This crucial campaign receives its most complete and comprehensive treatment in Edward G. Longacre’s The Early Morning of War. A magisterial work by a veteran historian, The Early Morning of War blends narrative and analysis to convey the full scope of the campaign of First Bull Run—its drama and suspense as well as its practical and tactical underpinnings and ramifications. Also woven throughout are biographical sketches detailing the backgrounds and personalities of the leading commanders and other actors in the unfolding conflict.
Longacre has combed previously unpublished primary sources, including correspondence, diaries, and memoirs of more than four hundred participants and observers, from ranking commanders to common soldiers and civilians affected by the fighting. In weighing all the evidence, Longacre finds correctives to long-held theories about campaign strategy and battle tactics and questions sacrosanct beliefs—such as whether the Manassas Gap Railroad was essential to the Confederate victory. Longacre shears away the myths and persuasively examines the long-term repercussions of the Union’s defeat at Bull Run, while analyzing whether the Confederates really had a chance of ending the war in July 1861 by seizing Washington, D.C.
Brilliant moves, avoidable blunders, accidents, historical forces, personal foibles: all are within Longacre’s compass in this deftly written work that is sure to become the standard history of the first, critical campaign of the Civil War.
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The Early Morning of War
Bull Run, 1861
By Edward G. Longacre
UNIVERSITY OF OKLAHOMA PRESSCopyright © 2014 University of Oklahoma Press, Norman, Publishing Division of the University
All rights reserved.
THE GREAT CREOLE AND THE OBSCURE OHIOAN
Gustave Toutant Beauregard had a penchant for exactitude, one befitting his carefully cultivated image as a military aristocrat. On March 1, 1861, the day he accepted a commission in the newly organized Provisional Army of the Confederate States of America, Brevet Major Beauregard bade farewell to Colonel Joseph G. Totten, his mentor and superior in the U.S. Army Corps of Engineers. In his letter the Louisiana Creole made no attempt to explain what motivated him to leave the army in which he had served for twenty-three years; he intended merely to square himself officially with his old employer. The meticulous officer declared that he had closed out his accounts with the corps and had come out ahead. Upon submitting his last voucher to the Paymaster's Department, Beauregard had discovered that the army owed him one cent, presumably in reimbursement for professional expenses paid out of his own pocket. Magnanimously, he foreswore any attempt to collect the debt.
Beauregard could afford to be generous. A few days before he wrote Totten, he had traded his rather lowly rank in the engineers for a brigadier generalship in the Confederate forces. The salary that came with his new position would be paid in currency printed by a nation that had only begun to raise the revenue to support a war that almost every Southerner considered imminent. Even so, Beauregard was confident of his ability to meet his financial obligations, including the cost of outfitting his person in a well-tailored uniform: a tunic of gray broadcloth, blue pantaloons, a gilt-spangled kepi, and a pair of English riding boots. The ensemble went far toward making him appear what he had long considered himself to be—a soldier of presence and distinction.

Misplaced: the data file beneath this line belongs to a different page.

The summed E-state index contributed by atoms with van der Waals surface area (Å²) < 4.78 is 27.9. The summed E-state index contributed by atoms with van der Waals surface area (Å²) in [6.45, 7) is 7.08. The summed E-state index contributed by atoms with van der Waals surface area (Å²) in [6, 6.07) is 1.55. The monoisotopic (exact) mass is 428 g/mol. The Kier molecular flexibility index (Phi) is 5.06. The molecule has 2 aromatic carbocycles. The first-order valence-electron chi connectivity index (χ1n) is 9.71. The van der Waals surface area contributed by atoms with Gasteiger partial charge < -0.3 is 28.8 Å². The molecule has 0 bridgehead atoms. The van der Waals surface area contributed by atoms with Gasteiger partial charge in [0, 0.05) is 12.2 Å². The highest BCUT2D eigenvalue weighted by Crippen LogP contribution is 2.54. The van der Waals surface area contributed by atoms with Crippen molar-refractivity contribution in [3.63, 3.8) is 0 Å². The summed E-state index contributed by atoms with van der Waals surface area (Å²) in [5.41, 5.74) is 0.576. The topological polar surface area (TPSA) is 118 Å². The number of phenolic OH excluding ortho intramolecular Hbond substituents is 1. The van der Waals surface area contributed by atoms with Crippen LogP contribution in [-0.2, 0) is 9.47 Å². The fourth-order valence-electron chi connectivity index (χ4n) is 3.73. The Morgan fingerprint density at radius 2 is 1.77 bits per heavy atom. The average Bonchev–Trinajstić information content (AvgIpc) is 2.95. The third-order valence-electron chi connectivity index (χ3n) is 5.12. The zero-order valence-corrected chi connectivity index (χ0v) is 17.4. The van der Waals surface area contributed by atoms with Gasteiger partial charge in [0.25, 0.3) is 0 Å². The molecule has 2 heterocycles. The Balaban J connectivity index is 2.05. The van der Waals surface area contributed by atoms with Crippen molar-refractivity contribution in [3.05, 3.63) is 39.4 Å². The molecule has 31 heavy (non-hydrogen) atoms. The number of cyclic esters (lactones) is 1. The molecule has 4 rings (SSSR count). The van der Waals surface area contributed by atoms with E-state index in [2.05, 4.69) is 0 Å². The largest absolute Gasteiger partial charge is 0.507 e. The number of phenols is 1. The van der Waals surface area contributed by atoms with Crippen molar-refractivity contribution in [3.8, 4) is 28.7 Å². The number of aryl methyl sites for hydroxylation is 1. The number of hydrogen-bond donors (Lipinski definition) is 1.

Physically, he appeared to fit his idealized self-image. Though his physique and stature were less than impressive—he stood five feet, seven inches tall and weighed something less than 150 pounds—he had the mien and bearing of a patrician. Not quite forty-three, his darkly handsome features were highlighted by an olive complexion suggestive of his European ancestry. Pierre G. T. Beauregard (as a teenager he would drop his first name) had been born on a sugar plantation in the countryside south of New Orleans, the son of second-generation Americans who traced their French and Italian lineage to the thirteenth century. Dark eyes, high cheekbones, and a jutting chin were framed by a neatly cropped mustache and a jaunty tuft of beard. His physical appearance was complemented by a soft, lightly accented voice that helped relieve the formal and sometimes reserved manner he displayed to intimates and strangers alike.
Beauregard was not lacking in those social graces that helped promote an officer's career. That he had risen no higher than captain in the U.S. Army he attributed to fossilized personnel policies rather than personal inadequacy. He was a stranger to self-doubt, to fears of failure and incapacity; once he made a decision, he knew instinctively that it was the correct one. Having devoured volumes of military history since early youth, he saw himself as a latter-day Napoleon, the soldier he admired above all others. He could not believe that the great captain ever doubted the efficacy of his strategy, even in the aftermath of Leipzig and Waterloo, where conditions beyond his control had denied him victory but not glory.